An Inside Perspective on the IDF Field Hospital at the Syrian Border
JNS.org – “The most difficult thing to overcome is their terror,” the young doctor said softly. “All their lives they have been told that Israelis are evil, they are the devil. They come to us because they have no choice. But they are terrified.”
Dr. Sasha B., a captain in the 7th Armored Brigade of the Israel Defense Forces (IDF), is stationed at the IDF field hospital on the border with Syria, under the shadow of Mount Hermon. She spoke last week to a group of Americans at the Mount Bental observation point, not more than five kilometers from the border town of Quneitra, deserted since the 1967 war with Israel.
As we gazed at the gray line marking the border with Syria, Sasha told us about her first patient, an elderly man with abdominal gunshot wounds that would have been fatal had he not sought treatment from the Israelis. Though the field hospital is outfitted with surgical, orthopedic, and anesthesia units, after initial treatment he still needed to be transported to the intensive care unit in a hospital in Safed.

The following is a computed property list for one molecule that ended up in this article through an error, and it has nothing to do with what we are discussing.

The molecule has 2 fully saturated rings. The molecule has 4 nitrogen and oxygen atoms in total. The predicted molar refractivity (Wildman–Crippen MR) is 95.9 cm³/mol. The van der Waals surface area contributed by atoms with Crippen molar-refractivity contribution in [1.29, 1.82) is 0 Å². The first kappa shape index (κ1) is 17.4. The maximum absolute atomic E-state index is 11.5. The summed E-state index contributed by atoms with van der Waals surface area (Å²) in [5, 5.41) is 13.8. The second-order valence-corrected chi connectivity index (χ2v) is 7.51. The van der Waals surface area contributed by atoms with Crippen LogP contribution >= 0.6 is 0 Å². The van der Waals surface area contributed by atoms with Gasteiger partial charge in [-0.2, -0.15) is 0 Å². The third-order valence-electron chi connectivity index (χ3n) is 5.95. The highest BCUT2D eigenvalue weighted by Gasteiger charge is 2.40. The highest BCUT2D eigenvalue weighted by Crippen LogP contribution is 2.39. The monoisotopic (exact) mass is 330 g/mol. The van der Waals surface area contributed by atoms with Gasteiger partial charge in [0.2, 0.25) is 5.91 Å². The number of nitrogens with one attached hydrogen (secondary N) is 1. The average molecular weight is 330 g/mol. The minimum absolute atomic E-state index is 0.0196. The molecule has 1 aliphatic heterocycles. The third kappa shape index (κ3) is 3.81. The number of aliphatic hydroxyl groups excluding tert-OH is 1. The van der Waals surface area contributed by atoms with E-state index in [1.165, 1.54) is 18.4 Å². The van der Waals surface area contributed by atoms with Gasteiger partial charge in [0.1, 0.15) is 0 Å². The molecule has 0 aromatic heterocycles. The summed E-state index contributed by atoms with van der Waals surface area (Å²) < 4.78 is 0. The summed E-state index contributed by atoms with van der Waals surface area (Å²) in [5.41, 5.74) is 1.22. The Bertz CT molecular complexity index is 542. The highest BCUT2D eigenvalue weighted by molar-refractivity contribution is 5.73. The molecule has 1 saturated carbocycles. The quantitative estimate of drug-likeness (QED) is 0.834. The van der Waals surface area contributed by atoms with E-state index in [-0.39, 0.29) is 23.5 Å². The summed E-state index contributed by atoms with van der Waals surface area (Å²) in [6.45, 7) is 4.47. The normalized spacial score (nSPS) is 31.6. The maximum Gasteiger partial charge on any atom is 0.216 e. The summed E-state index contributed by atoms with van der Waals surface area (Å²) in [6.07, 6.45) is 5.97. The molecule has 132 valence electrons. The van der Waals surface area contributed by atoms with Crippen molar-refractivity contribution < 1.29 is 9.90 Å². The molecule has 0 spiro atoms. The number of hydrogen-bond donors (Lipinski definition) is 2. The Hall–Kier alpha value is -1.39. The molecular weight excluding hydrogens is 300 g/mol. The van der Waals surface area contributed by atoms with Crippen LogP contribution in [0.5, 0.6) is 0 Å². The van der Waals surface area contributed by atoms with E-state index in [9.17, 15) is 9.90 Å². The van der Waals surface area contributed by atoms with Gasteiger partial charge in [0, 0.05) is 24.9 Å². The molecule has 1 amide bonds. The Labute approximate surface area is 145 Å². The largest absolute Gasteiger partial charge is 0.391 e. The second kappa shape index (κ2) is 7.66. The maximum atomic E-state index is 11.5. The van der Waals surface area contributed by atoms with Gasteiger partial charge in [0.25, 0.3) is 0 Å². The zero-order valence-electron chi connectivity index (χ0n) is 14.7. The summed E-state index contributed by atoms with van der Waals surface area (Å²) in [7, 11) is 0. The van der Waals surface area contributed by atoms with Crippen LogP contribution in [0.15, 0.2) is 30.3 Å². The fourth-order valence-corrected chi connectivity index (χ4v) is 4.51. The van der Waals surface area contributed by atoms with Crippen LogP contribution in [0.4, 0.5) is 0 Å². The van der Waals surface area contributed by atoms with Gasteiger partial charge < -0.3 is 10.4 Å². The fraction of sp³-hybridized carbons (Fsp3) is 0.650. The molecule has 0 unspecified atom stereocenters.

“He was so terrified, he would not look at us,” she said. “He would only look at the ceiling, and he refused to talk. After several days, he started to open up. My Arabic is only medical, so I couldn’t talk about much, but I tried to reassure him. Eventually we brought him back to the border, at a different spot from where he came into Israel. … I remember him well, because he was my first patient.”
“I can understand their terror,” Sasha continued. “After all the propaganda they have heard against Israel, suddenly they are dropped among soldiers, all dressed in green uniforms, with flak vests and helmets and weapons—even the doctors. No wonder they are terrified,” she added.
Many Israeli doctors volunteer to serve at the field hospital, Sasha told JNS.org, because they want to get experience with the type of injuries the Syrians are exhibiting: gunshot wounds, blast injuries, damaged limbs. She noted that, as the number of terrorist attacks have diminished in the past decade, such injuries within Israel are fortunately rare.
“Ten years ago, I was doing my training at Hadassah Hospital. A whole generation of doctors has grown up without this kind of experience,” she noted. (In 2007 the number of terrorist bombings within Israel dropped dramatically to one, with three killed, from a high of 47, with 238 killed, in 2002.)
About 750 Syrians have been treated at the field hospital since the outbreak of the Syrian civil war, according to Sasha. Asked how she felt about the possibility that she might be treating a member of Al-Qaeda, Sasha replied, “It doesn’t matter. What can I do? The patient needs my help. I am a doctor.”
Amelia Katzen is the General Manager of JNS.org.